Benjamin Gets The Train (A Story from Inside Benjamin’s Head)

I would definitely be the first to start singing. Not the way they do it in films, all coy and bashful, a slight pursing of the lips as if an apology is forming but can’t quite make its way to the surface. No apologies.

People would start to stare, maybe put their newspapers down on the seat next to them, and watch me start to sing the first few bars and slowly raise from my seat, the identikit parade of houses blurring into an impressionist painting through the train window.

I haven’t told you what song it is yet. I wanted to wait a short while and ratchet up the suspense. I know what I’m doing; I’ve been planning this scenario for years. Maybe a little while longer.

I want the first passenger to join me dancing to be a woman, middle-aged, wearing clothes that make her fade into the background. Into the fraying upholstery tacked to the train seat with old chewing gum and indifference. She places her bag for life gently onto the seat and dances to the song I’m singing with wild abandon, inspiring an older couple nearby to throw off their coats and launch into a sprightly Charleston, casting off the years as they eye the younger passengers mischievously, daring them to join in.

By now, I’ve been joined by a gospel choir, standing by the door and belting out a version of the song that seems to radiate warmth from one end of the train to the other. Coats fall to the ground like spent leaves from the trees. I launch into a high energy dance routine choreographed to perfection and flanked by smiling backing dancers. Nobody questions why a disco ball has been lowered from the rusting train roof and is now shooting its light like lasers around the carriage. People talked about the sight of a beaming train shooting like a ray of light across the viaduct for years to come.

As the second chorus reaches its crescendo, the whole train is now dancing to the same routine as me. Young and old are joining in and young mums are dancing with their babies in their arms, waving their chubby arms at the pensioners as they swish past. No-one shows any signs of fatigue. The disco ball acts as a sign, a burning bush, willing the dancers to continue. We edge closer to the final stop on the line.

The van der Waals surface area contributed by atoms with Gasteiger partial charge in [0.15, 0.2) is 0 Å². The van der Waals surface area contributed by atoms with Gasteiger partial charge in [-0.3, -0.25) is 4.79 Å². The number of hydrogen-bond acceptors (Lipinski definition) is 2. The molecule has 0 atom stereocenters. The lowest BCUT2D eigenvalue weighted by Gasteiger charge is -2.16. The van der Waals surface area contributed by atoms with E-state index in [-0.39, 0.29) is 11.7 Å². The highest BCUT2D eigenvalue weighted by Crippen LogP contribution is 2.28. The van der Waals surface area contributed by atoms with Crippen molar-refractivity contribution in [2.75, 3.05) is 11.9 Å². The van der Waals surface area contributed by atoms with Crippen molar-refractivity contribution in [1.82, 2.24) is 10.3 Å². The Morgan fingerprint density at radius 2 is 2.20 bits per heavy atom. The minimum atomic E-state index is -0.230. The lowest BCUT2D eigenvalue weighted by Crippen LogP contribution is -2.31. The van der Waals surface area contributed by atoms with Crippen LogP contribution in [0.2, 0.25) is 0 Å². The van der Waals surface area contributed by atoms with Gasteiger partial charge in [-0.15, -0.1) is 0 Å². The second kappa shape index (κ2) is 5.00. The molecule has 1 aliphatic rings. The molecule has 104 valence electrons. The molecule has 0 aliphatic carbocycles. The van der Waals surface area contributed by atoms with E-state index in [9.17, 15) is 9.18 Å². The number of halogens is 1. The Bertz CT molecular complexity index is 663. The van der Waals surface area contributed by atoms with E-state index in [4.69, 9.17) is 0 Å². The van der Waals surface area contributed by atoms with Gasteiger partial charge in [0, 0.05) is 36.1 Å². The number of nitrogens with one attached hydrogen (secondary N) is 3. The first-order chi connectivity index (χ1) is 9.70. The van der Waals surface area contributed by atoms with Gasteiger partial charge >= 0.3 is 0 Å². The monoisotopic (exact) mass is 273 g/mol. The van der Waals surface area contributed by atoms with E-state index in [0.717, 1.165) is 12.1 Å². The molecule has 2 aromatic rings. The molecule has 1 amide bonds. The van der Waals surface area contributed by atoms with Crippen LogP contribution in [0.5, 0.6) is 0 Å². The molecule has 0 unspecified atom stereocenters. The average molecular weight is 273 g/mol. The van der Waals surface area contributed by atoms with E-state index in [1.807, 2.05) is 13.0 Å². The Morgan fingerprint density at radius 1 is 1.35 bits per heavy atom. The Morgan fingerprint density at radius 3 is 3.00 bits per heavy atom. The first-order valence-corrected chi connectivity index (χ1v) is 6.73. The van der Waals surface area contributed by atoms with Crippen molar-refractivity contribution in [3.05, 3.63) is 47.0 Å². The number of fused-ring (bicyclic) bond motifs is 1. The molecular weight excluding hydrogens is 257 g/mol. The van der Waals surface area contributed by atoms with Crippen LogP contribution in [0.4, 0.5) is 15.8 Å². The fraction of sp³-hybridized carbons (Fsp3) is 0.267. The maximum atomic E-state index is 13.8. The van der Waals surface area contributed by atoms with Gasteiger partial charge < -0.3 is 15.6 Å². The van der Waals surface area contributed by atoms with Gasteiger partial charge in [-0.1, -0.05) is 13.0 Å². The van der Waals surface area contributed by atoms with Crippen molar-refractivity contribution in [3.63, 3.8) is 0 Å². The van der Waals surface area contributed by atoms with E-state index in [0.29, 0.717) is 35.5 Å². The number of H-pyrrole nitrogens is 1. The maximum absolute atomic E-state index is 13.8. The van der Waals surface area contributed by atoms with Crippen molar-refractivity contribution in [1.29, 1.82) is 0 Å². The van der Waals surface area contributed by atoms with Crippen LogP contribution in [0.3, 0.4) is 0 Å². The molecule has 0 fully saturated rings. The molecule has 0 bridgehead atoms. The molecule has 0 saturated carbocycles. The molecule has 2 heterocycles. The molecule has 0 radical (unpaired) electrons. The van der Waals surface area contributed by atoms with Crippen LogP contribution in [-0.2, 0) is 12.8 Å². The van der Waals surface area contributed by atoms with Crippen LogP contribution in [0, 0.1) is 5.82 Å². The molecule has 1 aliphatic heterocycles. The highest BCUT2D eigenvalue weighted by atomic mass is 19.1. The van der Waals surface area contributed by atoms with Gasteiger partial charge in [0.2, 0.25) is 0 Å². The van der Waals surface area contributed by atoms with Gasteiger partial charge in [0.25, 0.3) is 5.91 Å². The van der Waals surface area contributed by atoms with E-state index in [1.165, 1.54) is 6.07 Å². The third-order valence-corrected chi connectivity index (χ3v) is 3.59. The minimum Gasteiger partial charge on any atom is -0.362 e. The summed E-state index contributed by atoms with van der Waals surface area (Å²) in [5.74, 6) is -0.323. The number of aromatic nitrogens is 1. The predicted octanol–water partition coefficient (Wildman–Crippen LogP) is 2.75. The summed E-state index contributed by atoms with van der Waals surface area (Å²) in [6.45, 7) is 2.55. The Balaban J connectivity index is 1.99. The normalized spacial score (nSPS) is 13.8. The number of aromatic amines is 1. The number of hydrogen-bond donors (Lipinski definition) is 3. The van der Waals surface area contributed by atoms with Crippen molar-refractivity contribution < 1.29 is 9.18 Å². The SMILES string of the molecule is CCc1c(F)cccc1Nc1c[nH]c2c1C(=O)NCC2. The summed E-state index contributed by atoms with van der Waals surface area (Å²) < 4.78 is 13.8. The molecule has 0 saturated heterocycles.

I can see the bulbous curve of the train shed now through the misty windows. Other sleeker trains overtake us and steal prime positions in the station, and the train slows and waits at a signal. Meanwhile, the dancers, passengers and I are dancing as the song fades out, fade to repeat I think it’s called. Of course we’ve timed it brilliantly. The only thing the passengers on the platform see is an elderly couple gathering their bags together and a gospel choir chatting to each other and smiling conspiratorially. A child is reprimanded by his mother after saying he saw a disco ball disappearing into the roof of the rusting train. The child stays quiet but knows what he saw and somewhere deep down knows he will see it again.

I step from the train, bag in hand, knowing that I will tell no-one about what just happened. Who would believe me anyway? People give too much away, their whole lives played out on the internet like a prosaic soap opera. This is just between me and the rest of the train. The train that I will get again tomorrow. The same sequence of events will happen, the same dance. Fade to repeat, I think it’s called. I still haven’t told you what song is playing.

Andrew Collier